Fall River Police are taking a new approach to combatting the city's heroin crisis.

The department began carrying narcan two months ago and officials say it has helped to reverse 36 overdoses.

Capt. Joseph Cabral tells ABC6 that treating heroin addicts only as criminals will do nothing to help slow the epidemic.

"We can't lock up the problem it's not a law enforcement issue, it's more of a public health issue. We need education, treatment, intervention, get these people help," said Cabral "they're good people, they just have a serious issue."

In addition they have begun the Stop, Check, Chat program where individuals who have suffered from an overdose get a visit from an officer as well as a behavioral councilor.

"We give them educational information, were going to tell them to seek assistance and encourage them to go get some treatment," said Cabral.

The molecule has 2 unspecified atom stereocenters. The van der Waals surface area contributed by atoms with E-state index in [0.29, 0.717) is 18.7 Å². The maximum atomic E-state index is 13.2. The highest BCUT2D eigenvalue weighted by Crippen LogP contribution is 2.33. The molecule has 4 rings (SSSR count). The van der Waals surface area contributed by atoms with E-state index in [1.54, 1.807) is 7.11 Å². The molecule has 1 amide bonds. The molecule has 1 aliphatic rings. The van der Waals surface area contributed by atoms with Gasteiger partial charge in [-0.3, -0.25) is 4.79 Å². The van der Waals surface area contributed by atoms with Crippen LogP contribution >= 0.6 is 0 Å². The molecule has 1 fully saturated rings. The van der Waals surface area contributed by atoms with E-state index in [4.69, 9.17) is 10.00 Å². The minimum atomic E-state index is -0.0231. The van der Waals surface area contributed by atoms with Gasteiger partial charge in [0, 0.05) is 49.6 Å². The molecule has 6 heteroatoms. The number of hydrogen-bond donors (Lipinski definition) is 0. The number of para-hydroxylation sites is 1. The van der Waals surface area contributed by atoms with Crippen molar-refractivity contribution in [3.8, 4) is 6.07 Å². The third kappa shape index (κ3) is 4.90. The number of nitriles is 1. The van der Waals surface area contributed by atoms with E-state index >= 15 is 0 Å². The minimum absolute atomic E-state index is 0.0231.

Laura Washington, of Stanley Street Treatment and Resources, says the program has been implemented in other cities and towns, including Taunton, and the results have been very positive.

"You would think that people wouldn't want you there but, it's welcomed," said Washington, "people don't know where to turn so when they see your local Police doing the essence of community policing and really going out there and providing resources they welcome you in."

The officer in charge of Taunton's program says he has visited more than 100 homes, has never once been turned away, and has never had to visit the same home twice.

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